The following products are no longer available through the FIRST STEPS programme and are provided for reference only.
For a list of products that are currently offered through FIRST STEPS you should visit the Your Options page.
A shared equity scheme available until it was announced in the 2013 budget that it would be superseded by 'Help to buy'. With FirstBuy, customers could purchase a minimum of 80% of the property with a mortgage and a deposit and raise a minimum deposit equivalent to 5% of the value of the property. There was NO fee charged on the loan for the first five years and after that there was a fee on each of the equity loans of 1.75%, rising annually by the increase in the Retail Price Index (RPI) plus 1%. Firstbuy in itself was an amended version of Homebuy Direct (below) the other principal government equity loans product of recent years.
London Wide Initiative (LWI)
London Wide Initiative was a shared equity product for key workers, and in some cases local residents, at specific developments across London. Through LWI, the government retains a percentage of equity in a home and the home buyer will not need to make any monthly payments on the government's share. If the home buyer left their key worker profession within the first three years of ownership then they repaid the government's share or sold the home.
Open Market HomeBuy
Open Market HomeBuy helped first time buyers and key workers buy a home of their own on the open market with help of an equity loan. In 2008 two options replaced the old Open Market HomeBuy scheme that had existed since 2006, these options were MyChoiceHomeBuy and Ownhome.
MyChoiceHomeBuy was a government funded, low-cost-homeownership product that enabled eligible applicants to choose and purchase a home of their own on the open market with the help of a flexible equity loan.
Home buyers would raise a mortgage with a high street bank or building society and received a government equity loan of up to 50% of the property value. There is an annual charge on the loan of 1.75% in the first year that would marginally increase each following year.
The alternative scheme to MyChoiceHomeBuy was called Ownhome delivered by Places for People where home buyers could lend between 20% and 40% of the value of their chosen property, up to a maximum of £165,000. No interest payments were payable on the Ownhome loan for the first five years. After five years interest was charged at a fixed rate of 1.75% each year. After a further five years this would increase to a fixed rate of 3.75% p.a.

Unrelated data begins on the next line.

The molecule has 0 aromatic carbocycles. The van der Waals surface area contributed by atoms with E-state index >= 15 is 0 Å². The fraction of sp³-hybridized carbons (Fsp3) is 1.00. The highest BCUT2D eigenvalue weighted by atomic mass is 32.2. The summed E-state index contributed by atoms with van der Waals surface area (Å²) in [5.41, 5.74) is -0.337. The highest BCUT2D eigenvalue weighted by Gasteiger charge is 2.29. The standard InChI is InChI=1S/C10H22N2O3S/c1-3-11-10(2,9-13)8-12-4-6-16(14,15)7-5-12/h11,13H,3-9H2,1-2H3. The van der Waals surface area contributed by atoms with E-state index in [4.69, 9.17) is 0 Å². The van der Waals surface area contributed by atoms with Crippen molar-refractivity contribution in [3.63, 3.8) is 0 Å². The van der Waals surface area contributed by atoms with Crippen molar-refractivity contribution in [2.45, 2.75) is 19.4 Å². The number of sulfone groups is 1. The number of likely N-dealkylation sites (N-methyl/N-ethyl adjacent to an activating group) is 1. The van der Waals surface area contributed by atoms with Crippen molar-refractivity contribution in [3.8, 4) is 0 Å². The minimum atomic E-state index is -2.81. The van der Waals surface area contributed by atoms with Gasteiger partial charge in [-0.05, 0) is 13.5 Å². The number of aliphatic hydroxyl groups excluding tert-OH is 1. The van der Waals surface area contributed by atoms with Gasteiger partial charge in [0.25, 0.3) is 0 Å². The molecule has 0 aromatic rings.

First Time Buyers' Initiative (FTBI)
First Time Buyers' Initiative was a government backed scheme started in 2006 delivered through English Partnerships (the then national regeneration agency, in collaboration with the Housing Corporation). It enabled aspiring first time buyers, who could not otherwise afford to buy a new home, to purchase a new property with an affordable mortgage and with government assistance on a designated FTBI development.
Assistance was paid to the participating house builder, not the first time buyer. The government would then be entitled to a share of the future sale proceeds which are equal to the initial percentage contribution required to assist the buyer. It enabled the FTBI buyer to take out an affordable mortgage (minimum 50% of the total purchase price) on which they would make repayments.
HomeBuy Direct was an equity loan product where the customer purchased a minimum of 70% of the property with a mortgage and a deposit, receiving two 15% equity loans, one from the Homes & Communities Agency and one from the house builder. The loan is interest free for the first five years. After that you will pay a fee on each of the equity loans of 1.75%, rising annually by the increase in the Retail Price Index (RPI) plus 1%.
If you bought a home with FirstBuy, LWI, FTBI or HomeBuy Direct and are looking to take your next steps, visit www.myfirsthome.org.uk who can help and advise you on fee payment, equity repayment (in part, or in full) and other services such as remortgaging, transfer of ownership, further advances and much more.
19th March 2017
Saturday 18th March saw over 4,400 attendees to London’s No.1 event for first time buyers, the London Home Show Spring 2017.
With 47 exhibitors under one roof, the event offered attendees the opportunity to speak to the biggest names in the first time buyer sector, including housing providers, financial advisors, legal experts and more. Attendees could register their interest in the properties and services on offer from exhibitors, and thousands of leads were generated over the course of the day.
15th March 2017
This guest blog comes from Southern Home Ownership, sponsors of the London Home Show Spring 2017.
Southern Home Ownership is part of Southern Housing Group; one of southern England's largest housing associations, with a growing portfolio of over 26,000 homes across London and the South East. We’ve been helping buyers onto the property ladder for over 30 years, making home ownership a reality for more than 4000 households.
15th March 2017